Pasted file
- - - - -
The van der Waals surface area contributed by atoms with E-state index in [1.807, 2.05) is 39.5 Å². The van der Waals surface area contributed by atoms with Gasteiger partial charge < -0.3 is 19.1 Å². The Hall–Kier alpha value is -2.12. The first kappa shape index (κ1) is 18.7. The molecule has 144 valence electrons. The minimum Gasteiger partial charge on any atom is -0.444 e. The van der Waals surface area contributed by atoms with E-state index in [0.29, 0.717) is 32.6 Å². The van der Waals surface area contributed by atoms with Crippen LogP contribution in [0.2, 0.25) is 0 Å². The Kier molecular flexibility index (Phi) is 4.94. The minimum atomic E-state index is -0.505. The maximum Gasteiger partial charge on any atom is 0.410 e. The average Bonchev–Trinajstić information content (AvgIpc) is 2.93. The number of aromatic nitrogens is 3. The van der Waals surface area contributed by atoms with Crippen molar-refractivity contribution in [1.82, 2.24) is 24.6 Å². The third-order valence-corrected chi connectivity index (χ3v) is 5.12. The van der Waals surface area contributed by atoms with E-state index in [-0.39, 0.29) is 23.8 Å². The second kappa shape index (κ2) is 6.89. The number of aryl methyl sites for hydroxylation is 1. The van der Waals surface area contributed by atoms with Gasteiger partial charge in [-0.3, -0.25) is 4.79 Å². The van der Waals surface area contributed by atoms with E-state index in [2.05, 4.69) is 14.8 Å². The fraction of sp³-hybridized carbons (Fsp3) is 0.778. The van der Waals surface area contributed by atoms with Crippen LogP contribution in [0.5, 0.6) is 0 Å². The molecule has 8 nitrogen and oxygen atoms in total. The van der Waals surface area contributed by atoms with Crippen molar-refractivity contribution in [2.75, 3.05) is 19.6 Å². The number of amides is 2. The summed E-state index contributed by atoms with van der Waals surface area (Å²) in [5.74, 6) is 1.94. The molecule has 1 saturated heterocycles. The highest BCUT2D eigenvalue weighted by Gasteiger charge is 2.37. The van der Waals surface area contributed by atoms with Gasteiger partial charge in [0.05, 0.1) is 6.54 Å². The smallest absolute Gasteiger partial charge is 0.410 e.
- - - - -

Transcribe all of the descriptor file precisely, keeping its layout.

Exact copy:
The van der Waals surface area contributed by atoms with E-state index in [1.807, 2.05) is 39.5 Å². The van der Waals surface area contributed by atoms with Gasteiger partial charge < -0.3 is 19.1 Å². The Hall–Kier alpha value is -2.12. The first kappa shape index (κ1) is 18.7. The molecule has 144 valence electrons. The minimum Gasteiger partial charge on any atom is -0.444 e. The van der Waals surface area contributed by atoms with E-state index in [0.29, 0.717) is 32.6 Å². The van der Waals surface area contributed by atoms with Crippen LogP contribution in [0.2, 0.25) is 0 Å². The Kier molecular flexibility index (Phi) is 4.94. The minimum atomic E-state index is -0.505. The maximum Gasteiger partial charge on any atom is 0.410 e. The average Bonchev–Trinajstić information content (AvgIpc) is 2.93. The number of aromatic nitrogens is 3. The van der Waals surface area contributed by atoms with Crippen molar-refractivity contribution in [1.82, 2.24) is 24.6 Å². The third-order valence-corrected chi connectivity index (χ3v) is 5.12. The van der Waals surface area contributed by atoms with E-state index in [-0.39, 0.29) is 23.8 Å². The second kappa shape index (κ2) is 6.89. The number of aryl methyl sites for hydroxylation is 1. The van der Waals surface area contributed by atoms with Gasteiger partial charge in [-0.3, -0.25) is 4.79 Å². The van der Waals surface area contributed by atoms with E-state index in [2.05, 4.69) is 14.8 Å². The fraction of sp³-hybridized carbons (Fsp3) is 0.778. The van der Waals surface area contributed by atoms with Crippen LogP contribution in [0.5, 0.6) is 0 Å². The molecule has 8 nitrogen and oxygen atoms in total. The van der Waals surface area contributed by atoms with Crippen molar-refractivity contribution in [2.75, 3.05) is 19.6 Å². The number of amides is 2. The summed E-state index contributed by atoms with van der Waals surface area (Å²) in [5.74, 6) is 1.94. The molecule has 1 saturated heterocycles. The highest BCUT2D eigenvalue weighted by Gasteiger charge is 2.37. The van der Waals surface area contributed by atoms with Gasteiger partial charge in [0.05, 0.1) is 6.54 Å². The smallest absolute Gasteiger partial charge is 0.410 e.